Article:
Is Lidocaine compatible with breastfeeding? Do we have alternatives for Lidocaine?

Lidocaine

March 22, 2018 (Very Low Risk)

Compatible with breastfeeding no matter the multiple ways it can be used: anesthetic, anti-arrhythmic, or anti-epileptic drug.

Excreted into breast milk in non-significant amount with no side effects on breastfed infants from treated mothers.

As a topical anesthetic (dermatologic, dental-stomatologic, ophtalmotologic and otologic preparations) it has an almost nil systemic absorption. Avoid using it on the nipple, but if necessary do it after the breast feed, wipe it out and rinse with water before the next feed,

An euptectic mixture with added Prilocaine (EMLA) is used for dermatologic anesthesia. There is an increased risk of Methemoglobinemia when applied on large surfaces or taken by mouth.

Intrapartum anesthesia may delay the onset of phase II of Lactogenesis or milk coming-in.

The American Academy of Pediatrics rates it usually compatible with Breastfeeding.

Alternatives

We do not have alternatives for Lidocaine since it is relatively safe.

Very Low Risk

Compatible. Not risky for breastfeeding or infant.

Low Risk

Moderately safe. Mild risk possible. Follow up recommended. Read the Comment.

High Risk

Poorly safe. Evaluate carefully. Use a safer alternative. Read the Comment.

Very High Risk

Not recommended. Cessation of breastfeeding or alternative.

Synonyms

  • Lignocaine

Writings

  • Λιδοκαΐνη (Greek)
  • ليدوكائين (Arabic)
  • Лидокаин (Cyrillic)
  • 利多卡因 (Chinese)
  • リドカイン (Japanese)
  • C14 H22 N2 O (Molecular formula)
  • 2-Diethylaminoaceto-2′,6′-xylidide (Chemical name)
  • C01BB01; C05AD01; D04AB01; N01BB02; R02AD02; S01HA07; S02DA01 (ATC Code/s)

Drug trade names

References

  1. Reece-Stremtan Sarah, Campos Matilde, Kokajko Lauren, and The Academy of Breastfeeding Medicine. Breastfeeding Medicine. ABM Clinical Protocol #15: Analgesia and Anesthesia for the Breastfeeding Mother, Revised 2017. Breastfeeding Medicine. 2017 Full text (link to original source) Full text (in our servers)
  2. PDR.net EMLA Drug Summary 2014 Full text (in our servers)
  3. Lind JN, Perrine CG, Li R. Relationship between Use of Labor Pain Medications and Delayed Onset of Lactation. J Hum Lact. 2014Abstract
  4. Butler DC, Heller MM, Murase JE. Safety of dermatologic medications in pregnancy and lactation: Part II. Lactation. J Am Acad Dermatol. 2014Abstract
  5. Fouladi RF, Navali N, Abbassi A. Pre-incisional, post-incisional and combined pre- and post-incisional local wound infiltrations with lidocaine in elective caesarean section delivery: a randomised clinical trial. J Obstet Gynaecol. 2013Abstract
  6. Babwah TJ, Nunes P, Maharaj RG. An unexpected temporary suppression of lactation after a local corticosteroid injection for tenosynovitis. Eur J Gen Pract. 2013Abstract
  7. Jürgens TP, Schaefer C, May A. Treatment of cluster headache in pregnancy and lactation. Cephalalgia. 2009Abstract
  8. Mahadevan U, Kane S. American gastroenterological association institute technical review on the use of gastrointestinal medications in pregnancy. Gastroenterology. 2006Abstract Full text (link to original source) Full text (in our servers)
  9. Howie WO, McMullen PC. Breastfeeding problems following anesthetic administration. J Perinat Educ. 2006Abstract Full text (link to original source) Full text (in our servers)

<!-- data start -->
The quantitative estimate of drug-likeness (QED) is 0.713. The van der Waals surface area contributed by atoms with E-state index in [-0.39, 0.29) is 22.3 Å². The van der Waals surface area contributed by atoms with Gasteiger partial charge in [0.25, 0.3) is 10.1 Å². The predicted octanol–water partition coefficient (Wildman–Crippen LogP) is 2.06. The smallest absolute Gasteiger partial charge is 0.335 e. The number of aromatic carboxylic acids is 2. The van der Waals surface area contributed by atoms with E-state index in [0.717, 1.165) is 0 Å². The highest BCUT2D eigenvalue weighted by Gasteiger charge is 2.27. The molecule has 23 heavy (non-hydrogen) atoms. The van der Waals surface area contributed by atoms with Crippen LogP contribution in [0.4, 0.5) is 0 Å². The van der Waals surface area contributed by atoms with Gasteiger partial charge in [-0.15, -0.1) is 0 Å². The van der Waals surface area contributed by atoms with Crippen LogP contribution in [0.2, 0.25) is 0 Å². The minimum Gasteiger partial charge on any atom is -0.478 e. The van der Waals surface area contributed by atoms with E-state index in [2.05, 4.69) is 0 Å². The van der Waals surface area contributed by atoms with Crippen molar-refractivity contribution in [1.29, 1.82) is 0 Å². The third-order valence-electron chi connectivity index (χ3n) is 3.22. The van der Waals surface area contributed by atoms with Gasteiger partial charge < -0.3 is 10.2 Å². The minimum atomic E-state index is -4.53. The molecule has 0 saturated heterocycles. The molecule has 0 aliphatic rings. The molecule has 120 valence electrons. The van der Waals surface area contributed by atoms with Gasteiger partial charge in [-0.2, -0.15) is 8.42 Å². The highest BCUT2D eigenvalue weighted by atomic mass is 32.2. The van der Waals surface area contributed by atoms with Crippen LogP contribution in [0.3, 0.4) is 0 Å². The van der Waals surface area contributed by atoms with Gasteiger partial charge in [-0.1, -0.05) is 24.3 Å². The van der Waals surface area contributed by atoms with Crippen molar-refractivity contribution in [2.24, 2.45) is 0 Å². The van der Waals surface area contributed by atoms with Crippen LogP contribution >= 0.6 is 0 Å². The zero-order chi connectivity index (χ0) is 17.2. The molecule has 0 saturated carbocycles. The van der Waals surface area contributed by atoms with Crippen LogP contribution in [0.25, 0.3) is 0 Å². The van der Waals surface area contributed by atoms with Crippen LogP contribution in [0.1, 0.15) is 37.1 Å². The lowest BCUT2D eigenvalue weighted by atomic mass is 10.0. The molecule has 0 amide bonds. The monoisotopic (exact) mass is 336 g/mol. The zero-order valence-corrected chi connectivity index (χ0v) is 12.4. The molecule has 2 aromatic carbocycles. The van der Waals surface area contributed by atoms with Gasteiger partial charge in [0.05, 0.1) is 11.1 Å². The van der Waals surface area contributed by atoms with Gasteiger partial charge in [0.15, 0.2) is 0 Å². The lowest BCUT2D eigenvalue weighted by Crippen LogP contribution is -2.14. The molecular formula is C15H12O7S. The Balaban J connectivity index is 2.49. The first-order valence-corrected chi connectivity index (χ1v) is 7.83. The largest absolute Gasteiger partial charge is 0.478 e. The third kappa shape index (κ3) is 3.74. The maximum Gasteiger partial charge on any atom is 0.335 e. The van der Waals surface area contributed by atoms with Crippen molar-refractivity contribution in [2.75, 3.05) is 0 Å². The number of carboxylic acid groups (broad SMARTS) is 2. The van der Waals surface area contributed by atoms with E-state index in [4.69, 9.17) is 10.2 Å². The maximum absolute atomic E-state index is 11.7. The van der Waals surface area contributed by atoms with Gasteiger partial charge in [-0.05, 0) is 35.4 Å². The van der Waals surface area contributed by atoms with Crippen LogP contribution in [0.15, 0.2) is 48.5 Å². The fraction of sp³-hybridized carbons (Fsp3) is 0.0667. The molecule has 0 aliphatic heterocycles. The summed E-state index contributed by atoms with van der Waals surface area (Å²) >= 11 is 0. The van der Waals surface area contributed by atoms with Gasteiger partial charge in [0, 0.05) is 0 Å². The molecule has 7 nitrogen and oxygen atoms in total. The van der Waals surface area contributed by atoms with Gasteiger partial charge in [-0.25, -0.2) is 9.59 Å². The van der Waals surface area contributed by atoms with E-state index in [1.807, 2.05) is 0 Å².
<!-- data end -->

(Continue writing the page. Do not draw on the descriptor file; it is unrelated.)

10. Bailey DN, Briggs JR. The binding of acetaminophen, lidocaine, and valproic acid to human milk. Am J Clin Pathol. 2004Abstract
  11. WHO / UNICEF. BREASTFEEDING AND MATERNAL MEDICATION Recommendations for Drugs in the Eleventh WHO Model List of Essential Drugs. Department of Child and Adolescent Health and Development (WHO/UNICEF) 2002 Full text (link to original source) Full text (in our servers)
  12. Tan HL, Lie KI. Treatment of tachyarrhythmias during pregnancy and lactation. Eur Heart J. 2001Abstract Full text (link to original source) Full text (in our servers)
  13. Touma S, Jackson JB. Lidocaine and prilocaine toxicity in a patient receiving treatment for mollusca contagiosa. J Am Acad Dermatol. 2001Abstract
  14. Giuliani M, Grossi GB, Pileri M, Lajolo C, Casparrini G. Could local anesthesia while breast-feeding be harmful to infants? J Pediatr Gastroenterol Nutr. 2001Abstract
  15. AAP - American Academy of Pediatrics Committee on Drugs. Transfer of drugs and other chemicals into human milk. Pediatrics. 2001Abstract Full text (link to original source) Full text (in our servers)
  16. Dryden RM, Lo MW. Breast milk lidocaine levels in tumescent liposuction. Plast Reconstr Surg. 2000Abstract
  17. Essink-Tebbes CM, Wuis EW, Liem KD, van Dongen RT, Hekster YA. Safety of lidocaine-prilocaine cream application four times a day in premature neonates: a pilot study. Eur J Pediatr. 1999Abstract
  18. Ortega D, Viviand X, Lorec AM, Gamerre M, Martin C, Bruguerolle B. Excretion of lidocaine and bupivacaine in breast milk following epidural anesthesia for cesarean delivery. Acta Anaesthesiol Scand. 1999Abstract
  19. Vickers ER, Marzbani N, Gerzina TM, McLean C, Punnia-Moorthy A, Mather L. Pharmacokinetics of EMLA cream 5% application to oral mucosa. Anesth Prog. 1997Abstract
  20. Lebedevs TH, Wojnar-Horton RE, Yapp P, Roberts MJ, Dusci LJ, Hackett LP, Ilett K. Excretion of lignocaine and its metabolite monoethylglycinexylidide in breast milk following its use in a dental procedure. A case report. J Clin Periodontol. 1993Abstract
  21. Harrison RF, Brennan M. Evaluation of two local anaesthetic sprays for the relief of post-episiotomy pain. Curr Med Res Opin. 1987Abstract
  22. Zeisler JA, Gaarder TD, De Mesquita SA. Lidocaine excretion in breast milk. Drug Intell Clin Pharm. 1986Abstract
  23. Nau H. Clinical pharmacokinetics in pregnancy and perinatology. I. Placental transfer and fetal side effects of local anaesthetic agents. Dev Pharmacol Ther. 1985Abstract